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Working of brain in Parkinson's patients: Research

ANI | | Posted by Tapatrisha Das, Washington Dc
Oct 04, 2023 12:32 PM IST

The study shows that in Parkinson's, mitochondria undergoes damage, which further leads to disruptions in mitochondrial DNA[LP1] .

Researchers have given new insights into the working of the brain in Parkinson's sufferers in a new study. Professor Shohreh Issazadeh-Navikas is at the helm of this ground-breaking discovery.

Working of brain in Parkinson's patients: Research(Pixabay)
Working of brain in Parkinson's patients: Research(Pixabay)

The study was published in Molecular Psychiatry.

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Until recently, our understanding of Parkinson's disease was relatively restricted, which was reflected in the devastating condition's limited therapy options and care.

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Our current understanding has centred mostly on the genetic elements responsible for familial cases, leaving the vast majority of patients' causal causes unclear.

ALSO READ: How certain gut conditions may be early warning signs of Parkinson’s disease

“For the first time, we can show that mitochondria, the vital energy producers within brain cells, particularly neurons, undergo damage, leading to disruptions in mitochondrial DNA[LP1] . This initiates and spreads the disease like a wildfire through the brain,” says Shohreh Issazadeh-Navikas and adds:

“Our findings establish that the spread of the damaged genetic material, the mitochondrial DNA, causes the symptoms reminiscent of Parkinson’s disease and its progression to dementia.”

Parkinson's disease is a chronic condition that affects the central nervous system, leading to symptoms such as difficulty walking, tremors, cognitive challenges, and, eventually, dementia.[LP2]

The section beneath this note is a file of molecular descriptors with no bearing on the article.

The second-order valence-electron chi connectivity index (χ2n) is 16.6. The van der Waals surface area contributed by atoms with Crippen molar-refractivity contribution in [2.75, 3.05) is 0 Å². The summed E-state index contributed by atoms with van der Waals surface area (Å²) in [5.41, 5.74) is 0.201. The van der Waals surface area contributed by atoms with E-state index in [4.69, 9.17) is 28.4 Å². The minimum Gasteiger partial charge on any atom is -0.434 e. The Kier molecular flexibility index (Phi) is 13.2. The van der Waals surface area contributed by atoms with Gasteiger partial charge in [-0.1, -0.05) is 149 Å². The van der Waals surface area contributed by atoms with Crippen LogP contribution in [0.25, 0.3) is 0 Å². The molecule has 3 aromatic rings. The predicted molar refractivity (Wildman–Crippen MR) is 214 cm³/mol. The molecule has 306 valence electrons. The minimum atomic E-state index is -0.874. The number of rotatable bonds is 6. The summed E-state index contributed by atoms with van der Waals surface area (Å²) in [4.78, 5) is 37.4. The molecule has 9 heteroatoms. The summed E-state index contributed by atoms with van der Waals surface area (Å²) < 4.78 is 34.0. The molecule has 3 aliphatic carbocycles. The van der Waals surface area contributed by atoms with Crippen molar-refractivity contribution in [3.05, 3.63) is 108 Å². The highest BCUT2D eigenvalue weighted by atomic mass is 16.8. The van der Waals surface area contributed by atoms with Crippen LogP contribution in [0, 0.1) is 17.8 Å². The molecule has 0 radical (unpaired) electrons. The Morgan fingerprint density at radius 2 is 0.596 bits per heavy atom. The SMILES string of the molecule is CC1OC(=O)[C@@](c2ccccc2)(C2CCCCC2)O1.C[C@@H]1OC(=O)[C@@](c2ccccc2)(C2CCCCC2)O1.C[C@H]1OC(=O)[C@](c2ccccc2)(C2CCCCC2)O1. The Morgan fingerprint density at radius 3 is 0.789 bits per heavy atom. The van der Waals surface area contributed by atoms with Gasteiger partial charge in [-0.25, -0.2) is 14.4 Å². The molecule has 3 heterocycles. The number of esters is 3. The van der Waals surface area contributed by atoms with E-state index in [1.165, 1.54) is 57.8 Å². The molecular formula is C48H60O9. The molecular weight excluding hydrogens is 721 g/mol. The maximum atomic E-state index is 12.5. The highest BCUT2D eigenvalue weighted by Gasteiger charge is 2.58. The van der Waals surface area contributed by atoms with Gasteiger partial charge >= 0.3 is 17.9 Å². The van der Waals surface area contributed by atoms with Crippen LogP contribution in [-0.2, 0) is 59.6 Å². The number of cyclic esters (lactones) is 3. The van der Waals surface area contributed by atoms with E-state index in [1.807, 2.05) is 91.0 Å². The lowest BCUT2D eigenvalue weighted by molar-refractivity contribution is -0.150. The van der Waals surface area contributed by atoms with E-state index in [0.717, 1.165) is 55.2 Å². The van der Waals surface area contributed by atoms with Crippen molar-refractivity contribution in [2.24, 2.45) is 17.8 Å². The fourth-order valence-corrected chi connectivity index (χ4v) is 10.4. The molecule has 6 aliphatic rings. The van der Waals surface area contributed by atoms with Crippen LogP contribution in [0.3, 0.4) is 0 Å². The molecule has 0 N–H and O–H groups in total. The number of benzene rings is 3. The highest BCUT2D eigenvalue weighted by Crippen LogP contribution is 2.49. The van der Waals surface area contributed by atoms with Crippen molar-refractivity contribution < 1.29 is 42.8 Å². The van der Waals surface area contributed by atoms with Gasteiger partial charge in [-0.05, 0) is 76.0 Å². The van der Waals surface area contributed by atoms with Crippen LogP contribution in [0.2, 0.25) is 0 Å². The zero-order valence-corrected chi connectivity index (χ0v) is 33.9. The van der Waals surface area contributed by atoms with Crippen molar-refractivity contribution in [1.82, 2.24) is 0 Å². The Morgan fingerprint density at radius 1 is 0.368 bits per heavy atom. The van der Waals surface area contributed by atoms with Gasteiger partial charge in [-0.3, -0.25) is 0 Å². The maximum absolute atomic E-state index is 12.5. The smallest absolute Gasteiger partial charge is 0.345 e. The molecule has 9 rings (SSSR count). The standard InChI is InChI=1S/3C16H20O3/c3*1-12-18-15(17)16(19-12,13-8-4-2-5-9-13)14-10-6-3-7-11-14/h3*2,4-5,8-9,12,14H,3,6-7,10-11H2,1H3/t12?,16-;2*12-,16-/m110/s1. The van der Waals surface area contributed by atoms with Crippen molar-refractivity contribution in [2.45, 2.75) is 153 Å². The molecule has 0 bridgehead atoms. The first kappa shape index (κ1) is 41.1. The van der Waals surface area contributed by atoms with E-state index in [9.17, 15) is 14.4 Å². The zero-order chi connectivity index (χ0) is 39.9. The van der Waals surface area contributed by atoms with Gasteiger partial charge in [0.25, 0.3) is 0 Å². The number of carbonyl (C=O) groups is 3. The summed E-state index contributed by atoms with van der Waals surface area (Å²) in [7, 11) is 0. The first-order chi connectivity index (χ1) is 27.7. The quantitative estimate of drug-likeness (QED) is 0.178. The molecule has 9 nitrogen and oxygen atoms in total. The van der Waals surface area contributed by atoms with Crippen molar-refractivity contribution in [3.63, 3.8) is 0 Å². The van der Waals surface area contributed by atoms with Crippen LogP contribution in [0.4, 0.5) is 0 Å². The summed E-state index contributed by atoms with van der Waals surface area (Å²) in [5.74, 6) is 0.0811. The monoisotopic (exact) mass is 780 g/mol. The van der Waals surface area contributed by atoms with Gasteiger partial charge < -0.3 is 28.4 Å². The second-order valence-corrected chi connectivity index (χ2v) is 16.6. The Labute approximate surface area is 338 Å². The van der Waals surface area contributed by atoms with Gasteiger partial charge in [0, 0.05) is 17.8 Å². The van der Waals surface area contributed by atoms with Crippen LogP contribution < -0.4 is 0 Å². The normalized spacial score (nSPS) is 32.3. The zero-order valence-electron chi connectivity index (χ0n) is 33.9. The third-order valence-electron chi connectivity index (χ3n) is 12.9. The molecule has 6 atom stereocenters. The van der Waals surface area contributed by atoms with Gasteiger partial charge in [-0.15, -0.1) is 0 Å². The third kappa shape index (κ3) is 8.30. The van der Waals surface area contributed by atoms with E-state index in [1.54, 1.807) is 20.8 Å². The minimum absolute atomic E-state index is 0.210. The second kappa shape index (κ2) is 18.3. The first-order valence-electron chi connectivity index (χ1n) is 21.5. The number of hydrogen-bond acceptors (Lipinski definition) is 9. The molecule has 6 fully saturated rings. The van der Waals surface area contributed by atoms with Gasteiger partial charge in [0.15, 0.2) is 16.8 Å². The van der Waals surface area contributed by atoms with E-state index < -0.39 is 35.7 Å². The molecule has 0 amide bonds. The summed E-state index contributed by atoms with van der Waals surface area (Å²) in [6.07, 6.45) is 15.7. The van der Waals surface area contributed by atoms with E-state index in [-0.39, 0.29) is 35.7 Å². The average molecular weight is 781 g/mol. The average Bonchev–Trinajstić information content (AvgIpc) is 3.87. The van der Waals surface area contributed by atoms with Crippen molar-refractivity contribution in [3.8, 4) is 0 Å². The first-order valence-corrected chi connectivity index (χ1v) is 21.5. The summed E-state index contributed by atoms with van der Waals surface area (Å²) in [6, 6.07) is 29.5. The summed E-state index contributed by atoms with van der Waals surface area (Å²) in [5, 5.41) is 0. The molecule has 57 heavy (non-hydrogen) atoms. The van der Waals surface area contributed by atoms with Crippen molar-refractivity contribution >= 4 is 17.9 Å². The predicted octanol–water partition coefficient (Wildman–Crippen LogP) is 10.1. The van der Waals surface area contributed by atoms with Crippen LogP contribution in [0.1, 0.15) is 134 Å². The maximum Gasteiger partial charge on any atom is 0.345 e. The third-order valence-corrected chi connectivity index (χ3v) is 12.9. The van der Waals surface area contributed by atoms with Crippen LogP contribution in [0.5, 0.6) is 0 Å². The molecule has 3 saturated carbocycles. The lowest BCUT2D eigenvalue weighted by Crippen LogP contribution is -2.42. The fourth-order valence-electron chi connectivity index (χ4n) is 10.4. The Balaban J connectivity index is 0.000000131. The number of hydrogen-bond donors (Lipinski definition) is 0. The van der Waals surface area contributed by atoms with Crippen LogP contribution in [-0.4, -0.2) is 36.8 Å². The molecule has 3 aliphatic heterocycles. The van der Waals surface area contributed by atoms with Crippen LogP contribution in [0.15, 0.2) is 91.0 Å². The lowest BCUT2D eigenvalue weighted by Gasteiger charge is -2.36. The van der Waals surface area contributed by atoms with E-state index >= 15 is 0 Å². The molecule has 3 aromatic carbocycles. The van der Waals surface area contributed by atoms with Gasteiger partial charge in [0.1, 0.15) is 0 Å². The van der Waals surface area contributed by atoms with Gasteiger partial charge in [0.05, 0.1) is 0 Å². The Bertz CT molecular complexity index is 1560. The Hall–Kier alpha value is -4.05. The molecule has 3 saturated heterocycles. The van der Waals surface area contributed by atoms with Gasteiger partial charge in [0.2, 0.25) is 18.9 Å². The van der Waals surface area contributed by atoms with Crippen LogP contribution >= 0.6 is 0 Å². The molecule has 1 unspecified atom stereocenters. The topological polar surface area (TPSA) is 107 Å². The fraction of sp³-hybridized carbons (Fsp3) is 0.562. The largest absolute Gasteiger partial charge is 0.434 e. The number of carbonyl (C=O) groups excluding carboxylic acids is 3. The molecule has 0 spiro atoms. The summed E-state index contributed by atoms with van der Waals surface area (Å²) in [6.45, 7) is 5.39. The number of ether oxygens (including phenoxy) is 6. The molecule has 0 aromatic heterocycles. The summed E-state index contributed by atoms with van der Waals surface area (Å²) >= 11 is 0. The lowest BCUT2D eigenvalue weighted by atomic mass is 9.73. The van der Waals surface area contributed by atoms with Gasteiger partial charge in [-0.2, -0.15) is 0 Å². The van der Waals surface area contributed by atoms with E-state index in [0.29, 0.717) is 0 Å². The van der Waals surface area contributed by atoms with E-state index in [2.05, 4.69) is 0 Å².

The disease afflicts over 10 million people worldwide. While there is currently no cure, certain medical treatments can offer relief from its symptoms.

By examining both human and mouse brains, researchers discovered that the damage to mitochondria in brain cells occurs and spreads when these cells have defects in anti-viral response genes. They sought to understand why this damage occurred and how it contributed to the disease.

Their search led to a remarkable revelation.

“Small fragments of – actually DNA – from the mitochondria are released into the cell. When these fragments of damaged DNA are misplaced, they become toxic to the cell, prompting nerve cells to expel this toxic mitochondrial DNA,” Shohreh Issazadeh-Navikas explains.

“Given the interconnected nature of brain cells, these toxic DNA fragments spread to neighbouring and distant cells, similar to an uncontrolled forest fire sparked by a casual bonfire” she adds.

Shohreh Issazadeh-Navikas envisions that this study marks the initial stride towards a better understanding of the disease, and the development of future treatments, diagnostics, and measurement of treatment efficacy for Parkinson’s disease.

She also expressed hope that “detecting the damaged mitochondrial DNA could serve as an early biomarker for disease development”.

Biomarkers are objective indicators of specific medical conditions observed in patients. While some biomarkers are common, such as blood pressure, body temperature and body mass index, others provide insights into particular diseases, like gene mutations in cancer or the level of blood sugar for diabetes. Identifying a biomarker for Parkinson’s disease holds significant promise for enhancing future treatments.

“It could be possible that the damage of the mitochondrial DNA in the brain cells leaks from the brain into the blood. That would make it possible to take a small sample of a patient’s blood as a way of diagnosing early on or to establish the favourable response to future treatments.”

Professor Issazadeh-Navikas also envisions the possibility of detection of damaged mitochondrial DNA in the bloodstream, making it feasible to diagnose the disease or gauge treatment responses through a simple blood test.

The researchers' next endeavour involves investigating how mitochondrial DNA damage can serve as predictive markers for different disease stages and progression. “Furthermore, we are dedicated to exploring potentialcaimed at restoring normal mitochondrial function to rectify the mitochondrial dysfunctions implicated in the disease.”

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This story has been published from a wire agency feed without modifications to the text. Only the headline has been changed.
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